In addition to the commission’s four meetings, Ross said additional, shorter virtual meetings are possible. Both Ross and Spellings stressed the importance of the commission’s work, in North Carolina and as a potential model across the country.

“People are watching this all over the country – they really are,” Spellings said.

‘Better policies and insight’

Cooper announced the commission on Nov. 1, citing signs of undue political influence and bureaucratic meddling among university governance in the state.

“North Carolina’s visionary leadership in higher education has distinguished our state and made a real difference in the lives of people,” Cooper said Wednesday. “But we know there are signs of trouble that come when all of the appointed leaders are chosen by too few — signs of intolerance, bureaucratic meddling, undue influence, and singularity of political thought.”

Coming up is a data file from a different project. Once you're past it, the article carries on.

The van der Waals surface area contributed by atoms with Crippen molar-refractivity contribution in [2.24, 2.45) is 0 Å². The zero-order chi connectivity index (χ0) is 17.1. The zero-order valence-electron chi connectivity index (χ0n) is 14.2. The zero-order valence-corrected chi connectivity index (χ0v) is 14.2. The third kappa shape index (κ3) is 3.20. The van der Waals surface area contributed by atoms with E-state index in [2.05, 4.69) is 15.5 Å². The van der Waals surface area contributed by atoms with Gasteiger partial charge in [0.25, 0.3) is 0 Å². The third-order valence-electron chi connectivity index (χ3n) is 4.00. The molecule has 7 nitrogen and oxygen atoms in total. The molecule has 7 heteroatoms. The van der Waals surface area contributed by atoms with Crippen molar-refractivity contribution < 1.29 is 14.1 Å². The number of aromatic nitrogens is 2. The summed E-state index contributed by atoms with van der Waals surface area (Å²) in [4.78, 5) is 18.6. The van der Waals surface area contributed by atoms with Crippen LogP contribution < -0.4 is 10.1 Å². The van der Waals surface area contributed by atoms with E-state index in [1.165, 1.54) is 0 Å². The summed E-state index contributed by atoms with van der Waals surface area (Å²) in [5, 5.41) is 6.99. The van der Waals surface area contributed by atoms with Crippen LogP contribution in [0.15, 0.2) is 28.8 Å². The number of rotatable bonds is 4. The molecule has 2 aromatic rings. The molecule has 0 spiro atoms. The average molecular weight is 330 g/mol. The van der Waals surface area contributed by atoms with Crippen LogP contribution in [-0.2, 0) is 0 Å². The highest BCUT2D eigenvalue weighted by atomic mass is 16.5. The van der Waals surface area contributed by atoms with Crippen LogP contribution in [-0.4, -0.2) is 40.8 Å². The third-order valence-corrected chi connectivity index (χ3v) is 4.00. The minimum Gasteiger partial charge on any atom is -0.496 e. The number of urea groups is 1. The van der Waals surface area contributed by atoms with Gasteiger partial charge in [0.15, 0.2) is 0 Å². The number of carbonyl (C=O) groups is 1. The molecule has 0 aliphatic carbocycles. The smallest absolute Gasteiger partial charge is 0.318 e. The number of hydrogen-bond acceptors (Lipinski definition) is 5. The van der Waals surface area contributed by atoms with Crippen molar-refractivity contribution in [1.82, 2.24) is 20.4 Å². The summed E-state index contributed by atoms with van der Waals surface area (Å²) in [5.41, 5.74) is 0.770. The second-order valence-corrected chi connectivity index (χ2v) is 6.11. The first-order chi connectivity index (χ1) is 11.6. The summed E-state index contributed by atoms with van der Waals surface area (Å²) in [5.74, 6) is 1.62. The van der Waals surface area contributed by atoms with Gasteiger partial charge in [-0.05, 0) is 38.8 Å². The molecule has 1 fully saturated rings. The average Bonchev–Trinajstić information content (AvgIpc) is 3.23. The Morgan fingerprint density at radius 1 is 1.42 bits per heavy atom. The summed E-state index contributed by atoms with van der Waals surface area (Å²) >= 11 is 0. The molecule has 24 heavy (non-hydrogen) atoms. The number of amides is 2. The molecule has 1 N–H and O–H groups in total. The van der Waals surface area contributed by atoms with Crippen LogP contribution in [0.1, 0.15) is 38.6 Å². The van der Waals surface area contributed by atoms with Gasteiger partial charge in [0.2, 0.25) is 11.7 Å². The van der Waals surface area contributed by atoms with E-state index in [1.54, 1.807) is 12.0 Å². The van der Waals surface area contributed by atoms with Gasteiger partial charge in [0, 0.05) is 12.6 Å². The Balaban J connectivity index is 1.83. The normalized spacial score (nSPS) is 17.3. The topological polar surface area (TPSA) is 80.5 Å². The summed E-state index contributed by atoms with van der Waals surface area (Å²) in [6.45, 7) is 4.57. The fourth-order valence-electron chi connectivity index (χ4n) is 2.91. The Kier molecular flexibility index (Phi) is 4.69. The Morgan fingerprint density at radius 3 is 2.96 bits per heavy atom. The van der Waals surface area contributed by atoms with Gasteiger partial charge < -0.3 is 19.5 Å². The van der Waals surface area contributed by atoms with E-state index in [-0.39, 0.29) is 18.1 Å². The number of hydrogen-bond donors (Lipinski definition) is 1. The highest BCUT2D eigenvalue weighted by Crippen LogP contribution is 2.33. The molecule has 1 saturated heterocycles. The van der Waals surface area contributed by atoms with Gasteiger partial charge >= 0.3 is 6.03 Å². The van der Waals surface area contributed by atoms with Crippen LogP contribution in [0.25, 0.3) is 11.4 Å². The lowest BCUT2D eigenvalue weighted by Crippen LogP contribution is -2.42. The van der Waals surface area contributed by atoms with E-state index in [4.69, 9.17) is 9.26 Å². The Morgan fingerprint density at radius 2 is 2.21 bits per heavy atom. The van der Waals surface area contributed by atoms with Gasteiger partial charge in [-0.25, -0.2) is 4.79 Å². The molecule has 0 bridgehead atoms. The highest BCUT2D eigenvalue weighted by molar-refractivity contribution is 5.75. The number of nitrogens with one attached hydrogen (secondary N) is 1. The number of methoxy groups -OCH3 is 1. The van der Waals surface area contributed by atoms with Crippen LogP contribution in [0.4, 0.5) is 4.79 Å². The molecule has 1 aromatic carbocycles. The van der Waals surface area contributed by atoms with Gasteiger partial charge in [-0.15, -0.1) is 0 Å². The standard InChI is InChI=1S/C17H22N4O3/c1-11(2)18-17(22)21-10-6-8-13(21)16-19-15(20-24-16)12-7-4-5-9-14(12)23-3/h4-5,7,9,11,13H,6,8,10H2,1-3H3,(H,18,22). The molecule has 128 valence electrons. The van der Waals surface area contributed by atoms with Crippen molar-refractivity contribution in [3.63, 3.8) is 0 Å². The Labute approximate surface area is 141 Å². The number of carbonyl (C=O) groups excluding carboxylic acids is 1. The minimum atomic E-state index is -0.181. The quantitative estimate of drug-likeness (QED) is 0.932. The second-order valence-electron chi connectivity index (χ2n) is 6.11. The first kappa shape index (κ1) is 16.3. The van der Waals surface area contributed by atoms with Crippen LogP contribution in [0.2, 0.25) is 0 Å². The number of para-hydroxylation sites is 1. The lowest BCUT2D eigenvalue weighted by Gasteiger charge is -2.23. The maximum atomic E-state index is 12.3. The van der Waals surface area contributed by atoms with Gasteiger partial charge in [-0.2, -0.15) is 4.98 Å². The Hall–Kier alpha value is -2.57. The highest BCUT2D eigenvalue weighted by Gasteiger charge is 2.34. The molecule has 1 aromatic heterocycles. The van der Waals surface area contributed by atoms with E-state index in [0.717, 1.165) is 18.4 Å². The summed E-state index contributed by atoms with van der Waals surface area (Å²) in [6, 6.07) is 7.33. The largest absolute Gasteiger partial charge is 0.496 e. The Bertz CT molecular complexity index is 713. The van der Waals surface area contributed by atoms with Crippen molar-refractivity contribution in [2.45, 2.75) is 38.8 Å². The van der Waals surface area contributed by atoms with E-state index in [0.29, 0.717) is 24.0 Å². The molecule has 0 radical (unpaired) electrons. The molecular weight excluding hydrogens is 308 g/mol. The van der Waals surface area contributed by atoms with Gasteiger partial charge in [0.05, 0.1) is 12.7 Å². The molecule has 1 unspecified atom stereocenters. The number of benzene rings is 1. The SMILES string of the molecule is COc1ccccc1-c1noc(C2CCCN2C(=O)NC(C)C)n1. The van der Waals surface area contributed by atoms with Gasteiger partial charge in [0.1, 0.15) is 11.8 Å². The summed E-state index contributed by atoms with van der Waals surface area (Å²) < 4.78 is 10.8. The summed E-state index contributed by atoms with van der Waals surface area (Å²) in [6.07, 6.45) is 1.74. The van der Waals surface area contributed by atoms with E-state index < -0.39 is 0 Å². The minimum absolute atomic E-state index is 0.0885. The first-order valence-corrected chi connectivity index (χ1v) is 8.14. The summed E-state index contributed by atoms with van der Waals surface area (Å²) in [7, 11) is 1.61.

The UNC System is made up of 16 public universities that serve nearly 250,000 students each year. Members of the UNC System Board of Governors, which oversees the entire system, are appointed by the state legislature. The Board of Governors then controls appointments to the individual universities’ boards of trustees as well as chancellors and presidents.

North Carolina is very unique in how it selects those boards, said Dr. Kevin Reilly, senior consultant and senior fellow with AGB Consulting, which will support the commission’s work.

Of 25 U.S. systems with public trustees for which AGB has data, 22 of them have gubernatorial appointments that are confirmed by the state senate. Only three of the 25 – Colorado, Nebraska, and North Carolina – elect their governance boards. Of those, North Carolina is the only state where the state legislature elects members; the other two states elect members by statewide popular election.